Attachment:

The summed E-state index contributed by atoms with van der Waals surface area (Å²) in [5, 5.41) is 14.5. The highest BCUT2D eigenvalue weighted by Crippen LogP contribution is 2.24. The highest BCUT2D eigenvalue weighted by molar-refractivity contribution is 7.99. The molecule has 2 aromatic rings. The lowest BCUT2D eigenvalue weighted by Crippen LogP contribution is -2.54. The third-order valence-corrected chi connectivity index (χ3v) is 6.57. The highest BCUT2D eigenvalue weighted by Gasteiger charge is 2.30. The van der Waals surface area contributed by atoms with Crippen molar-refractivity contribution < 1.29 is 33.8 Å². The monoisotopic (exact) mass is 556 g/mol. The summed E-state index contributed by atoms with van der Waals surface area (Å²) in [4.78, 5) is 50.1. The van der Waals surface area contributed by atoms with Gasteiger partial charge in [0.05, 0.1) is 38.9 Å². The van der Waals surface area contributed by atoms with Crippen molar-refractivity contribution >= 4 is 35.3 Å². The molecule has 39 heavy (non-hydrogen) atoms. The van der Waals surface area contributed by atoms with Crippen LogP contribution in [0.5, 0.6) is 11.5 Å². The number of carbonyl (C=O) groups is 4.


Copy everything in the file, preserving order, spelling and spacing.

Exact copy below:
The summed E-state index contributed by atoms with van der Waals surface area (Å²) in [5, 5.41) is 14.5. The highest BCUT2D eigenvalue weighted by Crippen LogP contribution is 2.24. The highest BCUT2D eigenvalue weighted by molar-refractivity contribution is 7.99. The molecule has 2 aromatic rings. The lowest BCUT2D eigenvalue weighted by Crippen LogP contribution is -2.54. The third-order valence-corrected chi connectivity index (χ3v) is 6.57. The highest BCUT2D eigenvalue weighted by Gasteiger charge is 2.30. The van der Waals surface area contributed by atoms with Crippen molar-refractivity contribution < 1.29 is 33.8 Å². The monoisotopic (exact) mass is 556 g/mol. The summed E-state index contributed by atoms with van der Waals surface area (Å²) in [4.78, 5) is 50.1. The van der Waals surface area contributed by atoms with Gasteiger partial charge in [0.05, 0.1) is 38.9 Å². The van der Waals surface area contributed by atoms with Crippen molar-refractivity contribution >= 4 is 35.3 Å². The molecule has 39 heavy (non-hydrogen) atoms. The van der Waals surface area contributed by atoms with Crippen LogP contribution in [0.5, 0.6) is 11.5 Å². The number of carbonyl (C=O) groups is 4.